ARX-R V2: This One Hits the Mark

By QuadStar Drones on May 27, 2019

26  423  5

Alt Tag

This Beast Hits the Mark

Unlike my first V2 build, I'll elaborate on this one a little more.
After a long year of refining this frame style, the V2 finally takes care of the last 2 design issues: crash-ability and quick repairs.

The Feedback
I haven't had much time with this frame (I still have to try some speed runs!), but given the feedback that I've been getting, expectations were exceeded :) Effing fast, effing quick, and effing smooth were most descriptions I got from people. Best of all, the frame has proven to be very resilient in crashes - there weren't very many reports of broken arms. In most cases, it was due to a collision with concrete or a light pole.

Crash-Ability Improved by "Adaptive Flexibility"
The adaptive flexibility of the frame has worked extremely well. How does it work? It works by allowing to let the frame parts move during hard impacts. It is engineered in a way that maintains a very rigid structure while flying, no matter how hard you fly. If you don't believe me, take a look at the plasma tree noise plot below. During a crash, the arms and center plates are interlinked in a way that allows impact energy to be absorbed and dissipated throughout the frame to avoid breaking arms, etc.

When It Does Break, How Does the Quick Repair Work?
The arm spars have a unique way of being "hooked" into the centerplate. Once hooked in, the other end of the spar is swung into place underneath the motor (creating some tension) and is kept in place by clamping it down with the motor mount. Other than removing the tape/zip ties holding the motor wires onto the spar (unless it's the spar without motor wires attached to it), you only need to remove one motor screw (per spar) to replace it and takes around 1 minute. Not to mention, the spars are cheap and also thin enough to ship cheap in a letter sized envelope.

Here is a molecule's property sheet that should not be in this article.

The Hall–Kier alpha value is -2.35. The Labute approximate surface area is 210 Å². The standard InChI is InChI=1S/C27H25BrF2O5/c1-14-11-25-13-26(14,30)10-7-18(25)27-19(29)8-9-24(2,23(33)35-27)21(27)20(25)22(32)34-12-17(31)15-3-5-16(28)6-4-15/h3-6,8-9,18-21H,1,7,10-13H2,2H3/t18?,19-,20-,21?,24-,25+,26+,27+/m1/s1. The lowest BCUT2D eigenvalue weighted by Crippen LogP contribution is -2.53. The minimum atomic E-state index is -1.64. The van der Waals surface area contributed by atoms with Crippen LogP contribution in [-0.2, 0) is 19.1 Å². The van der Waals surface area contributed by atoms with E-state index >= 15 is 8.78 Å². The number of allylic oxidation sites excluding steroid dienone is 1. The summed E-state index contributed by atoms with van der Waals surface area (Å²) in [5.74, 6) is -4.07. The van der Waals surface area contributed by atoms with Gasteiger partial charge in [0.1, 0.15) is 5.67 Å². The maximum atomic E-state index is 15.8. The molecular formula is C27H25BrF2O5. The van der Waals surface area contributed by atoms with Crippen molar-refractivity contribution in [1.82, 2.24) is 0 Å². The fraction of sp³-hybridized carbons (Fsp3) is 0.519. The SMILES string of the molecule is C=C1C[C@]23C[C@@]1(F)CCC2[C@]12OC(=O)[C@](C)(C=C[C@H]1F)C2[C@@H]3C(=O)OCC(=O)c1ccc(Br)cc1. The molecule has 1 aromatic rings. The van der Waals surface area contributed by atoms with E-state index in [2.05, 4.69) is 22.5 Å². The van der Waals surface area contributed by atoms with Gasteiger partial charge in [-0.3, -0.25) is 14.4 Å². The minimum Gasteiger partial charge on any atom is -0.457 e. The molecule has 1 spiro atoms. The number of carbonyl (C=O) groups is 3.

Features of the Frame

  • Save some money: Canopy, battery plate, and accessory plate stl files are available on thingiverse (canopies, etc are also available for purchase if you don't have a printer):
  • Efficiency: the low profile 2mm spars allows for unmatched acceleration, speed, and longer flight times.
  • No screws: Only the motor screws are required. However, it isn’t a house of cards – the frame won’t fall apart if you remove a motor.
  • Smooth flying: The low profile arms are less affected by pressure vibration from the props.
  • Easy layout change: Both 5” and 6” arms use the same center plates so you can switch between 5”/6”/Hybrid
  • Flip open canopy: This is a suggested way to set up your build. The front o-ring is zip tied and the back o-rings are left unzipped. To access the stack, you only need to unhook the back o-rings.
  • A TPU accessory plate now comes with the kit. The plate goes on the top of the stack and can be used to zip tie those awkward items such as vtx and rx.
  • "Adaptive Flexibility": improves crash-ability by allowing the frame to flex under hard impact forces.